Prince Mohammad Bin Fahd University rises in the rankings of delivering Sustainable Development Goals Success \
3 min read
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Prince Mohammad Bin Fahd University rises in the rankings of delivering Sustainable Development Goals Success

11-May-2022
Al Khobar [Saudi Arabia], May 11 (ANI/PRNewswire): In a key indication of the growing prestige of Prince Mohammad Bin Fahd University (PMU), the university has significantly risen in the latest annual rankings of institutions of higher learning issued by an esteemed publication.
11-May-2022 Business
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Oakridge Hyderabad Student’s efforts for UN’s Sustainable Development Goals \
4 min read
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Oakridge Hyderabad Student’s efforts for UN’s Sustainable Development Goals

05-May-2022
Hyderabad (Telangana) [India], May 5 (ANI/NewsVoir): Students from Oakridge International School, Gachibowli have been rigorously and passionately working towards community outreach through various activities aligned with the UN's Sustainable Development Goals. Recently, the students conducted four major social welfare programmes.
05-May-2022 Business
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PM Modi calls for direct, emotional connect between administration, public to ensure better governance \
2 min read
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PM Modi calls for direct, emotional connect between administration, public to ensure better governance

22-Jan-2022
New Delhi [India], January 22 (ANI): Recalling NITI Aayog's 'Aspirational Districts' programme that is essentially aimed at localizing sustainable development goals, Prime Minister Narendra Modi on Saturday called for direct, emotional connect between administration and public to ensure 'top to bottom' as well as 'bottom to top' governance flow.
22-Jan-2022 National
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Over 3.3 mn lives lost due to COVID this year, 2022 must be year we end pandemic: WHO chief \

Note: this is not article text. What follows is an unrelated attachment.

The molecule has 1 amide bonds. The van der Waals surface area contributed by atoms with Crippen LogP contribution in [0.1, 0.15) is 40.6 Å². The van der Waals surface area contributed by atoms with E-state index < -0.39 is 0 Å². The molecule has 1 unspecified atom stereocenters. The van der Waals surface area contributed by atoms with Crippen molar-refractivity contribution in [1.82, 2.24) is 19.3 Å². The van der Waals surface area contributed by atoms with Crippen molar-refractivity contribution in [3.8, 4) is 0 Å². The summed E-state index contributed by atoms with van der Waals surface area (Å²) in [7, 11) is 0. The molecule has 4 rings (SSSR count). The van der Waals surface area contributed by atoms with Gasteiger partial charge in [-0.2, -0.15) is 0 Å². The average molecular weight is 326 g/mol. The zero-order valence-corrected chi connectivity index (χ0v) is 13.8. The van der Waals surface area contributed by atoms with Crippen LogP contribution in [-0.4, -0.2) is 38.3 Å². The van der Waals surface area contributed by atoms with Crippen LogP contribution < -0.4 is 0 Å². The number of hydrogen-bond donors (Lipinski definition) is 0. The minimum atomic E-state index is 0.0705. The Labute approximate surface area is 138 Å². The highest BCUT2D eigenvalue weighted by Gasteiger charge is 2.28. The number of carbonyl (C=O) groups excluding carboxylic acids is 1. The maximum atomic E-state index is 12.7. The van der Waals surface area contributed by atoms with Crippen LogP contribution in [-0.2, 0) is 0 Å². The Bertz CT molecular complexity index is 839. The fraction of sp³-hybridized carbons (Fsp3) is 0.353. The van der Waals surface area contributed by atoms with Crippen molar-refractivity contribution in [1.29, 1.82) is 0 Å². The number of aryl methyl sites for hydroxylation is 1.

5 min read
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Over 3.3 mn lives lost due to COVID this year, 2022 must be year we end pandemic: WHO chief

21-Dec-2021
Geneva [Switzerland], December 21 (ANI): Noting that over 3.3 million people have lost their lives to COVID-19 this year - more deaths than from HIV, malaria and tuberculosis combined in 2020 -- WHO has said that "2022 must be the year we end the pandemic".
21-Dec-2021 World
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UK businesses see ‘Atmanirbhar Bharat’ as an opportunity to do business in India \
3 min read
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UK businesses see ‘Atmanirbhar Bharat’ as an opportunity to do business in India

15-Dec-2021
New Delhi (India), December 15 (ANI): The majority of corporate representatives from the UK feel that the business environment is improving in India, and the 'Atmanirbhar Bharat' campaign started by Prime Minister Narendra Modi offers greater opportunity for economic engagement between the two countries, UK-India Business Council said in a report on Wednesday.
15-Dec-2021 Business
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PVR NEST and Deakin University team up to launch ‘You for Youth’ initiative \
7 min read
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PVR NEST and Deakin University team up to launch ‘You for Youth’ initiative

01-Dec-2021
New Delhi [India], December 1 (ANI/PR Newswire): PVR NEST, the Corporate Social Responsibility (CSR) arm of PVR Limited, and Deakin University, one of the most progressive international education providers, have jointly launched the 'You for Youth' - a digital campaign initiative - a campaign aimed at advocating the need for focussing on certain Sustainable Development Goals towards a safer future for the Youth.